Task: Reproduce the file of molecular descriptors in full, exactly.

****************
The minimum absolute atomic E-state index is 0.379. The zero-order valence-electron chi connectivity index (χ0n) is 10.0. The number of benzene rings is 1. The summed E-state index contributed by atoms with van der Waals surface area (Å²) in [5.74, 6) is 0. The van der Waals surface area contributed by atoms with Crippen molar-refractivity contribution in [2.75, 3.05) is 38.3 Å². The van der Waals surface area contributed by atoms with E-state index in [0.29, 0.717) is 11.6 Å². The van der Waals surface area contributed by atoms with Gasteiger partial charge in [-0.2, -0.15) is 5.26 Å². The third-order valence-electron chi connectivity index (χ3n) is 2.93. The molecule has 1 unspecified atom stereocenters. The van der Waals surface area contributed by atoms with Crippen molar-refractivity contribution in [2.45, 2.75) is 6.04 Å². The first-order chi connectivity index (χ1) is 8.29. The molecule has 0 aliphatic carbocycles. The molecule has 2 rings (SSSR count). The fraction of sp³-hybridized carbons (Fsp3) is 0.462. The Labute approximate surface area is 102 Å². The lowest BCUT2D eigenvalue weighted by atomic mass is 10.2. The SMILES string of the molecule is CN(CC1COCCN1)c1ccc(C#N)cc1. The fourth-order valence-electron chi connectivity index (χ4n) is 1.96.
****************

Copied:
The minimum absolute atomic E-state index is 0.379. The zero-order valence-electron chi connectivity index (χ0n) is 10.0. The number of benzene rings is 1. The summed E-state index contributed by atoms with van der Waals surface area (Å²) in [5.74, 6) is 0. The van der Waals surface area contributed by atoms with Crippen molar-refractivity contribution in [2.75, 3.05) is 38.3 Å². The van der Waals surface area contributed by atoms with E-state index in [0.29, 0.717) is 11.6 Å². The van der Waals surface area contributed by atoms with Gasteiger partial charge in [-0.2, -0.15) is 5.26 Å². The third-order valence-electron chi connectivity index (χ3n) is 2.93. The molecule has 1 unspecified atom stereocenters. The van der Waals surface area contributed by atoms with Crippen molar-refractivity contribution in [2.45, 2.75) is 6.04 Å². The first-order chi connectivity index (χ1) is 8.29. The molecule has 0 aliphatic carbocycles. The molecule has 2 rings (SSSR count). The fraction of sp³-hybridized carbons (Fsp3) is 0.462. The Labute approximate surface area is 102 Å². The lowest BCUT2D eigenvalue weighted by atomic mass is 10.2. The SMILES string of the molecule is CN(CC1COCCN1)c1ccc(C#N)cc1. The fourth-order valence-electron chi connectivity index (χ4n) is 1.96.